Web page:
The Aspen Center for Environmental Studies is hosting Dr. Thomas Lovejoy in a lecture this evening focusing on his 30 years of research as a conservation biologist. Lovejoy’s work has earned him the title, “godfather of biodiversity” and experts say his findings are key for understanding global warming.
While Lovejoy’s research is primarily about biodiversity in the Amazon, his discoveries regarding deforestation and its effects on climate can be applied to the Roaring Fork Valley too.
“Locally here in Aspen, especially looking at our high elevation spruce fir forests, those ones are very sensitive to changes in climate and under the worst case scenario we could lose up to 90 percent of our high elevation subalpine forest,” said Jamie Werner, forest program director at ACES.
Losing trees through climate change across the Elk Mountains would create a feedback loop — exponentially wiping out the current flora species in the valley. Once there are fewer trees to absorb carbon in the atmosphere, the entire region will get warmer.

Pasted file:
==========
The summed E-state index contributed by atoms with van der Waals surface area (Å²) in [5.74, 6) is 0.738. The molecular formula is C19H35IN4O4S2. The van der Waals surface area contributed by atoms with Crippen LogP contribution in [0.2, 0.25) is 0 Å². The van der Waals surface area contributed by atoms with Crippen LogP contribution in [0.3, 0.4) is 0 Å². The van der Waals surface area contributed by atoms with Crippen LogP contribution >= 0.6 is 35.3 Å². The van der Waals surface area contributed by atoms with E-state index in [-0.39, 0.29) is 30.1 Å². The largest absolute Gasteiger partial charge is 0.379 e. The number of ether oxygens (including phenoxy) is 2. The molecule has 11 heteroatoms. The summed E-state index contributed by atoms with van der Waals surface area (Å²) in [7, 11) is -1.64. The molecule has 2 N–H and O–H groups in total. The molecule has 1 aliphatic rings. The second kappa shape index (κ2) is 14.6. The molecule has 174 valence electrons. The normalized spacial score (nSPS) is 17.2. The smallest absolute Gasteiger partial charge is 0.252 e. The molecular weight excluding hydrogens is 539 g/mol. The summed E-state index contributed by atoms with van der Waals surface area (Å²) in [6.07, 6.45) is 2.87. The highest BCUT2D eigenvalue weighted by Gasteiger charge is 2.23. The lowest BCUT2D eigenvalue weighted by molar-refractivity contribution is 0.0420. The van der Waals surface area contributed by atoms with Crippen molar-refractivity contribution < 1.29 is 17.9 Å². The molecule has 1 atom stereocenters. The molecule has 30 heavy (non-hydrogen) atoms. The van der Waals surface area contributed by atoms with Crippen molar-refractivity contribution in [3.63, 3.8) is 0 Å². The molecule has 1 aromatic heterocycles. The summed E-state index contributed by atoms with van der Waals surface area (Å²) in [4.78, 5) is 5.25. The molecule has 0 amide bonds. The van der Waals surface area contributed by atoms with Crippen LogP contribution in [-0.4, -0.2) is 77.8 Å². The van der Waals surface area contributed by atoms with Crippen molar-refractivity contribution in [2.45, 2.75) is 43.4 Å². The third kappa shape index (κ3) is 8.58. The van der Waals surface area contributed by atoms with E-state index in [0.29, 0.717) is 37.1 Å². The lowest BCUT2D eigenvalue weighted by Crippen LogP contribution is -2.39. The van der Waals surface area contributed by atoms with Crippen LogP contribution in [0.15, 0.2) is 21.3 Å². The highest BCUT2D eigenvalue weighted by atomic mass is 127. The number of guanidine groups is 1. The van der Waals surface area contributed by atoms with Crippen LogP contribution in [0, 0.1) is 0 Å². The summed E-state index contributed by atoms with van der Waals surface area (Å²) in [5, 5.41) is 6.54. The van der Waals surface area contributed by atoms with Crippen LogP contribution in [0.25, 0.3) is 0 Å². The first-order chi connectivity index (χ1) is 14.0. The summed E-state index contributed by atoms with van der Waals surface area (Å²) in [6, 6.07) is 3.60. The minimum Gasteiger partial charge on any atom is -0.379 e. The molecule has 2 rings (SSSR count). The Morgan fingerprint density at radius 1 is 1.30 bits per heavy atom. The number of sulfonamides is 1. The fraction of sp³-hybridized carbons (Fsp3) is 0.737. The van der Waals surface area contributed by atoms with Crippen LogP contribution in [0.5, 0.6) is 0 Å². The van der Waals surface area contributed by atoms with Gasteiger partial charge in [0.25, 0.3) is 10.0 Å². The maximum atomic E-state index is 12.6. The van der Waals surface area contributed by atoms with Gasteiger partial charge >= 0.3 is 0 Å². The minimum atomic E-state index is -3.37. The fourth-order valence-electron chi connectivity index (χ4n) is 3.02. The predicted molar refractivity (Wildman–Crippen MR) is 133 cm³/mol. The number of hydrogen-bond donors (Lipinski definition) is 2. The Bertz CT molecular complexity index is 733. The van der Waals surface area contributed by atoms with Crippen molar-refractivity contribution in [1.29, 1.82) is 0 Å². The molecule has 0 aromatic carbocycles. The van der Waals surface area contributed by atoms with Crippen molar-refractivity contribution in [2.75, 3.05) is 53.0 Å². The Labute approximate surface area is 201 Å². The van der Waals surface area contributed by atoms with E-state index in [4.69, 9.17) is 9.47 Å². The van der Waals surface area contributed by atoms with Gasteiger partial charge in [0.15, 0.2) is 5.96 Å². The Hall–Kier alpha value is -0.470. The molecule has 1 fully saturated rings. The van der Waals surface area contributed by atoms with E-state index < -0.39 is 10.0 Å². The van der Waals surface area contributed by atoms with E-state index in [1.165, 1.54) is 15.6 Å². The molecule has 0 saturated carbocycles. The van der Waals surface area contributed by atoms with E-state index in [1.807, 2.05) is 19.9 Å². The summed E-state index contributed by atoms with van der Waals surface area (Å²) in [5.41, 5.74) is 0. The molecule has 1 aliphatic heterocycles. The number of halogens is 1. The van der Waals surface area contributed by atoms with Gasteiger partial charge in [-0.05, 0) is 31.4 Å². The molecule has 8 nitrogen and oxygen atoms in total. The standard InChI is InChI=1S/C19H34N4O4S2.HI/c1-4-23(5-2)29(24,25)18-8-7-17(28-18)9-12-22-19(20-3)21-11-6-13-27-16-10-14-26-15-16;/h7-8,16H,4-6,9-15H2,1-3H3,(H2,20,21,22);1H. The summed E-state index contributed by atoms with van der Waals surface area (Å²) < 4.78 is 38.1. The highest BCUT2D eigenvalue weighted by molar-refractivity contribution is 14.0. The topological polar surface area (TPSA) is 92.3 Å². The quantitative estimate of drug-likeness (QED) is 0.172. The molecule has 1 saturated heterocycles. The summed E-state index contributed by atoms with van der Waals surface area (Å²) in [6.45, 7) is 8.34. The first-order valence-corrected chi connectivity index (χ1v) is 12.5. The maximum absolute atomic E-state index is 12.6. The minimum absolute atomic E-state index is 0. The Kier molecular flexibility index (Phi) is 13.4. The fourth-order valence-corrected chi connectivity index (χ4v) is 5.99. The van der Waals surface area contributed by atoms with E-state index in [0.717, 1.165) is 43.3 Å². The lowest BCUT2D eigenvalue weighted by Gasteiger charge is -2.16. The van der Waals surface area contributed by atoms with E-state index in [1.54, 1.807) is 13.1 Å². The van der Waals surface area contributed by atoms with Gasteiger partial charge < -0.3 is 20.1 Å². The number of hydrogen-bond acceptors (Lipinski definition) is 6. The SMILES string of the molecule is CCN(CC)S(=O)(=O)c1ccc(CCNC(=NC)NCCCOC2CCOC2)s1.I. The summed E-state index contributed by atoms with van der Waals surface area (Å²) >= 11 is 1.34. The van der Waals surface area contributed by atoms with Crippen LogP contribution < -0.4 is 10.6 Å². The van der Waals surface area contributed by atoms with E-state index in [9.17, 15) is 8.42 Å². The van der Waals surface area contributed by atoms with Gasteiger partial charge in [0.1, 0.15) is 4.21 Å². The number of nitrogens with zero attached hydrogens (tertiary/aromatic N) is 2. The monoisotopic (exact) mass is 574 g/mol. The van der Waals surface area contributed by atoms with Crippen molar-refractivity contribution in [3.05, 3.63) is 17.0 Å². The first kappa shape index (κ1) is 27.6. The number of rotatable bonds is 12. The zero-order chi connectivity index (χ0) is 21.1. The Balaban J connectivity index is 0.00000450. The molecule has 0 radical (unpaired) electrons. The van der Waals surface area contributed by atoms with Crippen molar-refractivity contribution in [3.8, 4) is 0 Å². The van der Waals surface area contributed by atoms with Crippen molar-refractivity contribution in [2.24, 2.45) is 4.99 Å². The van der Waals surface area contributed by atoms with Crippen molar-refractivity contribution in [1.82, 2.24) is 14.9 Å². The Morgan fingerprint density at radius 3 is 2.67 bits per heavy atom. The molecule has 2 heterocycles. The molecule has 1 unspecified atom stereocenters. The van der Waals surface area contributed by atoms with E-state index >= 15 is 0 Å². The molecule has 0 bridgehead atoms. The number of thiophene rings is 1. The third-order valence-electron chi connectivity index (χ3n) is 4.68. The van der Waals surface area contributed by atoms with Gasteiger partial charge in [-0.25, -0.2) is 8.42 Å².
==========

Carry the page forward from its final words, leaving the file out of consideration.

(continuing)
“Under the best case scenario, Aspen's forest would absorb 33 percent less carbon in 2080 than they do today, but under the worst case that number drops to 81 percent reduction of carbon intake,” said Werner.
That’s the the equivalent of putting 200 more cars on the road in the Roaring Fork Valley every day.
Lovejoy is a professor at George Mason University and a fellow at the National Geographic Society for Conservation. His decades of research reveal that when forests are fragmented, species are no longer able to travel in their habitat and die off.
Lovejoy suggests though, that the problem and solution are one in the same — increasing forest growth can help protect the planet from detrimental global warming.
“If there is a concerted effort at scale and restoration, all of that Co2 could potentially be taken back out of the atmosphere before it traps the radiant heat,” said Lovejoy.
Lovejoy’s talk, “The Land of Cinnamon and Gold: 500 Years of Amazon Exploration and Science,”will cover his 30 years of research in the Amazon, and looks ahead to what humans can do to mitigate a rapidly shifting climate. The lecture begins at 6:30 p.m. at Paepcke Auditorium.